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  18. Bas van der Vossen (2011). Assessing Law's Claim to Authority. Oxford Journal of Legal Studies 31 (3):481-501.score: 164.0
    The idea that law claims authority (LCA) has recently been forcefully criticized by a number of authors. These authors present a new and intriguing objection, arguing that law cannot be said to claim authority if such a claim is not justified. That is, these authors argue that the view that law does not have authority viciously conflicts with the view that law claims authority. I will call this the normative critique of LCA. In this article, I (...)
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  19. Edwin Coleman (1995). There is No Fallacy of Arguing From Authority. Informal Logic 17 (3).score: 135.0
    I argue that there is no fallacy of argument from authority. I first show the weakness of the case for there being such a fallacy: text-book presentations are confused, alleged examples are not genuinely exemplary, reasons given for its alleged fallaciousness are not convincing. Then I analyse arguing from authority as a complex speech act. Rejecting the popular but unjustified category of the "part-time fallacy", I show that bad arguments which appeal to authority are defective through (...)
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  20. Jean Hampton (1998). The Authority of Reason. Cambridge University Press.score: 132.0
    This challenging and provocative book argues against much contemporary orthodoxy in philosophy and the social sciences by showing why objectivity in the domain of ethics is really no different from the objectivity of scientific knowledge. Many philosophers and social scientists have challenged the idea that we act for objectively authoritative reasons. Jean Hampton takes up the challenge by undermining two central assumptions of this contemporary orthodoxy: that one can understand instrumental reasons without appeal to objective authority, and that (...)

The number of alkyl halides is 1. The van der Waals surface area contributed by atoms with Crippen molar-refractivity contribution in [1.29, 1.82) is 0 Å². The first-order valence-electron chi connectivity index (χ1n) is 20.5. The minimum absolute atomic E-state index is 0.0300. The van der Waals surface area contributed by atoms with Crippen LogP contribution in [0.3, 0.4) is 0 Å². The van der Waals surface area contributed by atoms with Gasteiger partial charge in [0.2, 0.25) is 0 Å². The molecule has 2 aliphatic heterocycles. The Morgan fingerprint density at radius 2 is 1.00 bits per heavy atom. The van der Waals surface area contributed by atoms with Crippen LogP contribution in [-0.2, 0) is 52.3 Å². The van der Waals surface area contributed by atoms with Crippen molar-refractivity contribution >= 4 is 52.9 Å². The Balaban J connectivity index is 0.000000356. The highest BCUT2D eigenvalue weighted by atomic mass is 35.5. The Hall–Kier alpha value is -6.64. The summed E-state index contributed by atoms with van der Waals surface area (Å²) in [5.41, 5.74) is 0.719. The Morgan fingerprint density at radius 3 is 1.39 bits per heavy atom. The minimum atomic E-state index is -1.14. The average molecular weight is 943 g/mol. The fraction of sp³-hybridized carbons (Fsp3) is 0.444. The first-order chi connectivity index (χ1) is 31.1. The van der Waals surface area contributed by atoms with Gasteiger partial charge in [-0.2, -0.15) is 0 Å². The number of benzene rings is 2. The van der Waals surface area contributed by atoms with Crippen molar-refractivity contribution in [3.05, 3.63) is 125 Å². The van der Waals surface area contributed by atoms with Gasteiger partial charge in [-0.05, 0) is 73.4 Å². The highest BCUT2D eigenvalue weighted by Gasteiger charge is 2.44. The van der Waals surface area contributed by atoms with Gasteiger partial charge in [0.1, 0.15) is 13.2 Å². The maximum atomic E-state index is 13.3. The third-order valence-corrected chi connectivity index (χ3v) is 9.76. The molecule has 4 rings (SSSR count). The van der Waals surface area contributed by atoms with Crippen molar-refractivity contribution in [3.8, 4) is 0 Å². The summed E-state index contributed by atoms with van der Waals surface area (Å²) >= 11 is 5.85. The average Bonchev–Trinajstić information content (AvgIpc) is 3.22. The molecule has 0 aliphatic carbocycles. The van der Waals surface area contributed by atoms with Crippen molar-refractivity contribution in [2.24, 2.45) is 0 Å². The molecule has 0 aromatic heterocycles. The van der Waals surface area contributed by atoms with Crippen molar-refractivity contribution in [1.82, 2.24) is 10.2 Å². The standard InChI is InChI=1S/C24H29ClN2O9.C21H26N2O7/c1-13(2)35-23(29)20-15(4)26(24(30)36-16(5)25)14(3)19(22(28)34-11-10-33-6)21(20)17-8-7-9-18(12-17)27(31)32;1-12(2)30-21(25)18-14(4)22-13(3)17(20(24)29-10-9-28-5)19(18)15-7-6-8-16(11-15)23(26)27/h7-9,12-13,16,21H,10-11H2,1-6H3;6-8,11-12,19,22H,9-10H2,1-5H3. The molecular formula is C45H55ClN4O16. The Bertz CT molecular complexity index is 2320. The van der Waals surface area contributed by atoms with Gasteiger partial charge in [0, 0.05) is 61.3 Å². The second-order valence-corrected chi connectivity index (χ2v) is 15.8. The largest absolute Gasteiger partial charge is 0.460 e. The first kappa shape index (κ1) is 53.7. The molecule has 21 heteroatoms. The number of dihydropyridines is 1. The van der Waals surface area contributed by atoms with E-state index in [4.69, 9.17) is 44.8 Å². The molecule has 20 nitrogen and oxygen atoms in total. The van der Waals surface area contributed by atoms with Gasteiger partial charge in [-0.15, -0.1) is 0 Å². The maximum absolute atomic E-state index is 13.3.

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  21. Linda Radzik (2002). A Coherentist Theory of Normative Authority. Journal of Ethics 6 (1):21-42.score: 132.0
    What makes an ``ought'''' claim authoritative? What makes aparticular norm genuinely reason-giving for an agent? This paper arguesthat normative authority can best be accounted for in terms of thejustification of norms. The main obstacle to such a theory, however, isa regress problem. The worry is that every attempt to offer ajustification for an ``ought'''' claim must appeal to another ``ought''''claim, ad infinitum. The paper argues that vicious regress canbe avoided in practical reasoning in the same way coherentists avoid (...)
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  22. Richard N. Manning (2013). Sellarsian Behaviorism, Davidsonian Interpretivism, and First Person Authority. [REVIEW] Philosophia 42 (2):1-24.score: 132.0